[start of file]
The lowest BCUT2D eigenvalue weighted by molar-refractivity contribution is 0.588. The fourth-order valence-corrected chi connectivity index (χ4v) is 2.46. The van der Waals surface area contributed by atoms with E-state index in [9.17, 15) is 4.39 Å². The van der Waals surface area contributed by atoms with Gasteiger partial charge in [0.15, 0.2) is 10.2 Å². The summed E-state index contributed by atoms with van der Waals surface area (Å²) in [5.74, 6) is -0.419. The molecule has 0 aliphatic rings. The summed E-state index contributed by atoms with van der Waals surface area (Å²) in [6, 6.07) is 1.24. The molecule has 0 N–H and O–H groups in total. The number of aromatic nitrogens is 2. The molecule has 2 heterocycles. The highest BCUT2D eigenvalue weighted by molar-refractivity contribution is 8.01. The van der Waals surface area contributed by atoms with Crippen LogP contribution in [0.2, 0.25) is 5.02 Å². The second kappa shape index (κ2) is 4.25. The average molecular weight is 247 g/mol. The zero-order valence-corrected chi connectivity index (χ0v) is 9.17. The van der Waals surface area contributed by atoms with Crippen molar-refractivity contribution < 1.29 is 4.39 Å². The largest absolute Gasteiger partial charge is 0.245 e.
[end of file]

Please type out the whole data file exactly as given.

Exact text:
The lowest BCUT2D eigenvalue weighted by molar-refractivity contribution is 0.588. The fourth-order valence-corrected chi connectivity index (χ4v) is 2.46. The van der Waals surface area contributed by atoms with E-state index in [9.17, 15) is 4.39 Å². The van der Waals surface area contributed by atoms with Gasteiger partial charge in [0.15, 0.2) is 10.2 Å². The summed E-state index contributed by atoms with van der Waals surface area (Å²) in [5.74, 6) is -0.419. The molecule has 0 aliphatic rings. The summed E-state index contributed by atoms with van der Waals surface area (Å²) in [6, 6.07) is 1.24. The molecule has 0 N–H and O–H groups in total. The number of aromatic nitrogens is 2. The molecule has 2 heterocycles. The highest BCUT2D eigenvalue weighted by molar-refractivity contribution is 8.01. The van der Waals surface area contributed by atoms with Crippen LogP contribution in [0.2, 0.25) is 5.02 Å². The second kappa shape index (κ2) is 4.25. The average molecular weight is 247 g/mol. The zero-order valence-corrected chi connectivity index (χ0v) is 9.17. The van der Waals surface area contributed by atoms with Crippen molar-refractivity contribution < 1.29 is 4.39 Å². The largest absolute Gasteiger partial charge is 0.245 e.